Friday, March 6, 2015

How Writers Can Overcome Fatigue



Writing seems like it’s hard all of the time, but logically we know that’s bull crap. Any author who has been working a decent amount of his life remembers, faintly, some moments in which it wasn’t so difficult… nay, actually fun!

Did we dream that? It’s that just the foggy, grass-is-always-greener hindsight we’ve learned not to be deceived by?

While a writer can rid himself of writer’s block simply by barreling through it (often the fastest and most effective method), there are other things he can do in order to make his career just a little bit easier.

I hate fatigue. I’ve been depressed and I’ve been heartbroken, and yet I find fatigue to be the most detrimental mood for my productivity, partially because, for me, depression and heartbreak stay heavy for a period of time before eventually dying off. Fatigue can hit you anytime, anywhere, and I do not cotton to it.

1. Have a regular sleep routine.

Back in college, this was difficult. During the weekdays I would go to bed at nine and wake up at seven (my more preferred sleeping schedule), but during the weekends my social activities required me to stay up in the early hours of the morning. You know, playing Dungeons and Dragons.

Which was fun. I personally loved getting together every week to play the same characters for hours, but by two a.m., I was exhausted and pissy, partially because it interfered with having a routine making me tired throughout the week.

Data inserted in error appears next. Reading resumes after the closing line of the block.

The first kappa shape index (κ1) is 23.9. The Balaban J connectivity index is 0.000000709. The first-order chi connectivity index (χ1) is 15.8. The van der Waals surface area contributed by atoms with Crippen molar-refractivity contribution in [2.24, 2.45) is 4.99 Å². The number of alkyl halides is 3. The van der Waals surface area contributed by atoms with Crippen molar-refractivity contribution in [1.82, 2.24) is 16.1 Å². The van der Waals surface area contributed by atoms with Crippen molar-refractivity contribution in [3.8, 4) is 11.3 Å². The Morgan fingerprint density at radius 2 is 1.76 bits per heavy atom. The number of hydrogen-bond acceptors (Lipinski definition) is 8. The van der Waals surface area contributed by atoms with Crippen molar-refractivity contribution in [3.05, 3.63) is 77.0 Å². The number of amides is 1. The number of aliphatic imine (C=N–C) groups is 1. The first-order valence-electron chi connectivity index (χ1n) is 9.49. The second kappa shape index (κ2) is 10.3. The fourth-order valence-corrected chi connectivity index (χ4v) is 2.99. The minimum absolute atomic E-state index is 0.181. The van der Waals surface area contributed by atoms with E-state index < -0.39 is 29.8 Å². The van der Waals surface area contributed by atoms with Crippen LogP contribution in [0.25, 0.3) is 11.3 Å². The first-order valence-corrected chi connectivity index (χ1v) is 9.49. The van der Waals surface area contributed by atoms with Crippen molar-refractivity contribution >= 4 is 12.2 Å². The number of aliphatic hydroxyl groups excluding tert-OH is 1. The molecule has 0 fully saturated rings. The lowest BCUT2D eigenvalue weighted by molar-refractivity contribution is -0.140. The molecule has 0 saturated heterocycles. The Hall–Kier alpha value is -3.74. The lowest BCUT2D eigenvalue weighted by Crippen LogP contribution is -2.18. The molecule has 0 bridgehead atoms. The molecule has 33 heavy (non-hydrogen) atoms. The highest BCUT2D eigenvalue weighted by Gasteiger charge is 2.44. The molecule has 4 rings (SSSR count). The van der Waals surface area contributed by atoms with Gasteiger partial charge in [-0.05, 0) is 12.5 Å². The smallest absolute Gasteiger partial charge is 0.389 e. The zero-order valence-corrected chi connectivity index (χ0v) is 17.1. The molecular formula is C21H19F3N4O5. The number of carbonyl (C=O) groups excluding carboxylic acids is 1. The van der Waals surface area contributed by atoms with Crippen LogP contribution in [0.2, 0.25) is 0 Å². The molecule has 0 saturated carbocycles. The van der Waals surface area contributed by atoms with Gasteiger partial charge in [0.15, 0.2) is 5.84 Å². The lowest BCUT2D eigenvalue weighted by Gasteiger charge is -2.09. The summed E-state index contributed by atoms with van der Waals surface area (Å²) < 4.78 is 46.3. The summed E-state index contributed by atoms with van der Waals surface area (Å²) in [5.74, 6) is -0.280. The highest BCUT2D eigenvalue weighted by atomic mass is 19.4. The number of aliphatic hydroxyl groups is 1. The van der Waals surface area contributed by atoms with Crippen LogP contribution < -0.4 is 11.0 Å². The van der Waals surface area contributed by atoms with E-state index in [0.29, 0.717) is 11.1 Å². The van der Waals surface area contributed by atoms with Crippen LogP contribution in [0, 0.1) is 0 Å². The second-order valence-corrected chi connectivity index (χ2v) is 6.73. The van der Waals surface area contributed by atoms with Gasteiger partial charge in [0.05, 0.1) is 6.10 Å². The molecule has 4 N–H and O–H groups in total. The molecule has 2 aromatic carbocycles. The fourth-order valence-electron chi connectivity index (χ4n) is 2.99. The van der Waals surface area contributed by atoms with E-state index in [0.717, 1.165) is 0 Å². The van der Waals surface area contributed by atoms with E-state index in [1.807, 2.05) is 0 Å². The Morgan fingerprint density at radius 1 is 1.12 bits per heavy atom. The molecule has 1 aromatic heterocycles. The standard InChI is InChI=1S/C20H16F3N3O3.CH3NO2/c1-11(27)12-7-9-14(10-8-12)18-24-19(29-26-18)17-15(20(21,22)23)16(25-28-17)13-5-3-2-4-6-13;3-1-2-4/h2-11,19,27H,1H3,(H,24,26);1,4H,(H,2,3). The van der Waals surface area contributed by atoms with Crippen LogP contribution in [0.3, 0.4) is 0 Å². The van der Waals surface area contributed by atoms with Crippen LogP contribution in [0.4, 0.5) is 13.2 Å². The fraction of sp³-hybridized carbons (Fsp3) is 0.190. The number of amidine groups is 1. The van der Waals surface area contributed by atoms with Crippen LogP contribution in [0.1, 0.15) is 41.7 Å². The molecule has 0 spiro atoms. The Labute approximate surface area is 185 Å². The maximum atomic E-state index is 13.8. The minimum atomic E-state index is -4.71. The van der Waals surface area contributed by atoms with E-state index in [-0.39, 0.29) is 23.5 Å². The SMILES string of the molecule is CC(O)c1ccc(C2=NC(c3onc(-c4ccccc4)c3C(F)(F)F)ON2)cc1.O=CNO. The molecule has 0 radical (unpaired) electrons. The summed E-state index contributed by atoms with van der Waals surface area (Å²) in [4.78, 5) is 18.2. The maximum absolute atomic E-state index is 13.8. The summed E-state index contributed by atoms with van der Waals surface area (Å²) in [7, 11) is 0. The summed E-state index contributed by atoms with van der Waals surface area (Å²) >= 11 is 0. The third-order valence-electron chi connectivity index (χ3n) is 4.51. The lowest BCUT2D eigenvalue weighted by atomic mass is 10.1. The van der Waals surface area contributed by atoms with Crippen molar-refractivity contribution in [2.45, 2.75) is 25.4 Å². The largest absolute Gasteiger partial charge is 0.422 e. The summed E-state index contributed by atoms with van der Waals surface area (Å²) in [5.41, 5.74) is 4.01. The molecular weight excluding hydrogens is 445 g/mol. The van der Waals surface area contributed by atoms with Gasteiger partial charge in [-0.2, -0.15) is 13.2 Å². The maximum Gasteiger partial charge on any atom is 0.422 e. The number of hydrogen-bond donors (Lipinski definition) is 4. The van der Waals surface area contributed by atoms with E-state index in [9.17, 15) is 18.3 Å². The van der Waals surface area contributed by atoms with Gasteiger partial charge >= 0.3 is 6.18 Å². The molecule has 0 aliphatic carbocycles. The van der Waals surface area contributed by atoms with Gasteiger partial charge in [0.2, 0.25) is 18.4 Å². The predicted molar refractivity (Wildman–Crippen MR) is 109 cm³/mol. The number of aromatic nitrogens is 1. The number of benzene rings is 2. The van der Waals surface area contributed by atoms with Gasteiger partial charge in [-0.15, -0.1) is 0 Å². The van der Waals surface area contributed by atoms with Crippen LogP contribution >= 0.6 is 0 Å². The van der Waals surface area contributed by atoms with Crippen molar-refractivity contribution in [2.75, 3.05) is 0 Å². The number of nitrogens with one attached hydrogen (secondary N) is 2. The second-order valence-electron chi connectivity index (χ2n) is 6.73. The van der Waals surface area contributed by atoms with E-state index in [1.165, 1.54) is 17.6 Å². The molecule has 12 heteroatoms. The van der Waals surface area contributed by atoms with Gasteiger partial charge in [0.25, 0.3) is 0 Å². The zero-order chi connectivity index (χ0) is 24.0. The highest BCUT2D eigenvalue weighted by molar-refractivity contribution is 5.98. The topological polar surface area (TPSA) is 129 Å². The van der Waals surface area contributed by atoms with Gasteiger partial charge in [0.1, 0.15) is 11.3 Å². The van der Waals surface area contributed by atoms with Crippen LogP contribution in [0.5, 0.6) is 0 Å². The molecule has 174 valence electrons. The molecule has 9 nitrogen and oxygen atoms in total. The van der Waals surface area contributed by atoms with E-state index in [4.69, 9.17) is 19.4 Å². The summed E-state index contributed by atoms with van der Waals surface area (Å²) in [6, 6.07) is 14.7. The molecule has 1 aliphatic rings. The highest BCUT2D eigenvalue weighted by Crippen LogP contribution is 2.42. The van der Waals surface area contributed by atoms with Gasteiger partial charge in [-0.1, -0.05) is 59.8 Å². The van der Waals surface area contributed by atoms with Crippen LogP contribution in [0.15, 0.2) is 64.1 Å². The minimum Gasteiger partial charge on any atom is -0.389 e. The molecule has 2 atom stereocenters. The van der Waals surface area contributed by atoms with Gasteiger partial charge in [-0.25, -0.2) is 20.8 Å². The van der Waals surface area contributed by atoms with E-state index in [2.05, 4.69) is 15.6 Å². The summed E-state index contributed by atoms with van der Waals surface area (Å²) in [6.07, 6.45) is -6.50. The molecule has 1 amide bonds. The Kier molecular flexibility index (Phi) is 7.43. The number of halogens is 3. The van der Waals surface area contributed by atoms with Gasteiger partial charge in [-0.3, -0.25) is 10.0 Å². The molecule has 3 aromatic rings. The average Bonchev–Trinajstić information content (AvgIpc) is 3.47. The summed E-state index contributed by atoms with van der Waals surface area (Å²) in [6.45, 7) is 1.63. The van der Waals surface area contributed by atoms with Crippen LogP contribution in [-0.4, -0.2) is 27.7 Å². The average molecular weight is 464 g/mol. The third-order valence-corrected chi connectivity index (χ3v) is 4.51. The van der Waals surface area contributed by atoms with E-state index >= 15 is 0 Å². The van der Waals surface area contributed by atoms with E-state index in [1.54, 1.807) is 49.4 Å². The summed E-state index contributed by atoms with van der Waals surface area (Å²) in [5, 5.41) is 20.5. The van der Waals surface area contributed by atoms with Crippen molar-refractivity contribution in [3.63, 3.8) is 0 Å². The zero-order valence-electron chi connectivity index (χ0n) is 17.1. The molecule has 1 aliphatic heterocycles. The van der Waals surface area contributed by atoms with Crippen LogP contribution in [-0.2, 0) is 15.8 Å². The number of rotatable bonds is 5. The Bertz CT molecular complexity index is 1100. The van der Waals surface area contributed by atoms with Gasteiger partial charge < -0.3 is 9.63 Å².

I’ve found that no matter what time you go to bed and wake up, as long as you do it approximately the same time every day, you are more likely to wake up feeling refreshed. This includes not sleeping in on the weekends, or staying out later than you would. Not always possible, but it helps.

2. Write first thing in the morning.

So you have that groggy period early on, but after that has passed, the morning is when you will be most awake. I’ve found that whenever I planned on writing after work (which I would be excited about during the day), I’d get home and just want to slump in my chair. If you write before you go off to work or start your day, you’re less likely to feel the sleep weighing in on you.

3. Keep nuts and a glass of water available to you during the day.

There are many jobs where this is difficult, but if you can hack it, having them be accessible will encourage you to eat and drink, which will, in turn, give you longer lasting energy. I’ve started keeping a bowl and a glass next to my computer, and the hydration makes me feel more energetic throughout. If you do this while at your job, when you do come home to write, you’re more likely to not have that “off work drag” that we all know and love.

4. Drink coffee or energy drinks while leaving work.

Remember this isn’t a health article, it’s about not feeling tired when you go to write. If you find yourself exhausted often, keep some energy drinks in your car. (If you live in a winter climate, of course, they may explode, so keep that in mind.) Don’t drink them every day, save them for when you really feel like you need them, because you do grow immune. They will hit you hard and leave you fast, so you  get home, write, and then allow yourself to crash. Have some candy bars around (unless you’re on a diet, obviously) and munch down on your way home.

5. Exercise in the morning.